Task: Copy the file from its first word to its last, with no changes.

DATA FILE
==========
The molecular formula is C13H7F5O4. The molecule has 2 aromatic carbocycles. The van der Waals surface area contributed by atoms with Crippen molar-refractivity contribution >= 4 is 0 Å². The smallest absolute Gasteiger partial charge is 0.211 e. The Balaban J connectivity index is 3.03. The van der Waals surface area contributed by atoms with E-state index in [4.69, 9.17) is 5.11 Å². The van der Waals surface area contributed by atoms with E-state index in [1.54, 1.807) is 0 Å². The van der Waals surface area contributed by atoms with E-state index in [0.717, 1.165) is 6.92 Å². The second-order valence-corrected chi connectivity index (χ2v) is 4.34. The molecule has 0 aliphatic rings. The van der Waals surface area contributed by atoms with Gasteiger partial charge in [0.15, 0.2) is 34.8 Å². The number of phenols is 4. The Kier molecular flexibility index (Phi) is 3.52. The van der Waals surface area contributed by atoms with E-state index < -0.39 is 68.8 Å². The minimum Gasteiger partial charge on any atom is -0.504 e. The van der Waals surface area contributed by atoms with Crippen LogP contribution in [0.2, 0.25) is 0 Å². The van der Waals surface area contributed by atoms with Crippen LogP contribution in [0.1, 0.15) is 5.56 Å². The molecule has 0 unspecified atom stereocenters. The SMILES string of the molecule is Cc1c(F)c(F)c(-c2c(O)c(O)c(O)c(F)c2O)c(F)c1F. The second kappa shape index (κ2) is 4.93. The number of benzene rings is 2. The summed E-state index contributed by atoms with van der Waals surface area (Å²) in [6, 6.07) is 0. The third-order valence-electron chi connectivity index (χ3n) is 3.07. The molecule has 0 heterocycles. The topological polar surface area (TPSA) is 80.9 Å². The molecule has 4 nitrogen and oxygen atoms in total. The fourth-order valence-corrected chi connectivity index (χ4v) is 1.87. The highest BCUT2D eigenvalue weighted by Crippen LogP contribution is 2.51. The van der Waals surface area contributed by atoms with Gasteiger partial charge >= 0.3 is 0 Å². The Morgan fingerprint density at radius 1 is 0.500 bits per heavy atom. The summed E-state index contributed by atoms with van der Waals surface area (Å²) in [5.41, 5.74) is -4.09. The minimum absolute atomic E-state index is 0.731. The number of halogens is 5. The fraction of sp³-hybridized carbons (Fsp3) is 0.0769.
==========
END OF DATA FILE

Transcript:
The molecular formula is C13H7F5O4. The molecule has 2 aromatic carbocycles. The van der Waals surface area contributed by atoms with Crippen molar-refractivity contribution >= 4 is 0 Å². The smallest absolute Gasteiger partial charge is 0.211 e. The Balaban J connectivity index is 3.03. The van der Waals surface area contributed by atoms with E-state index in [4.69, 9.17) is 5.11 Å². The van der Waals surface area contributed by atoms with E-state index in [1.54, 1.807) is 0 Å². The van der Waals surface area contributed by atoms with E-state index in [0.717, 1.165) is 6.92 Å². The second-order valence-corrected chi connectivity index (χ2v) is 4.34. The molecule has 0 aliphatic rings. The van der Waals surface area contributed by atoms with Gasteiger partial charge in [0.15, 0.2) is 34.8 Å². The number of phenols is 4. The Kier molecular flexibility index (Phi) is 3.52. The van der Waals surface area contributed by atoms with E-state index < -0.39 is 68.8 Å². The minimum Gasteiger partial charge on any atom is -0.504 e. The van der Waals surface area contributed by atoms with Crippen LogP contribution in [0.2, 0.25) is 0 Å². The van der Waals surface area contributed by atoms with Crippen LogP contribution in [0.1, 0.15) is 5.56 Å². The molecule has 0 unspecified atom stereocenters. The SMILES string of the molecule is Cc1c(F)c(F)c(-c2c(O)c(O)c(O)c(F)c2O)c(F)c1F. The second kappa shape index (κ2) is 4.93. The number of benzene rings is 2. The summed E-state index contributed by atoms with van der Waals surface area (Å²) in [6, 6.07) is 0. The third-order valence-electron chi connectivity index (χ3n) is 3.07. The molecule has 0 heterocycles. The topological polar surface area (TPSA) is 80.9 Å². The molecule has 4 nitrogen and oxygen atoms in total. The fourth-order valence-corrected chi connectivity index (χ4v) is 1.87. The highest BCUT2D eigenvalue weighted by Crippen LogP contribution is 2.51. The van der Waals surface area contributed by atoms with Gasteiger partial charge >= 0.3 is 0 Å². The Morgan fingerprint density at radius 1 is 0.500 bits per heavy atom. The summed E-state index contributed by atoms with van der Waals surface area (Å²) in [5.41, 5.74) is -4.09. The minimum absolute atomic E-state index is 0.731. The number of halogens is 5. The fraction of sp³-hybridized carbons (Fsp3) is 0.0769.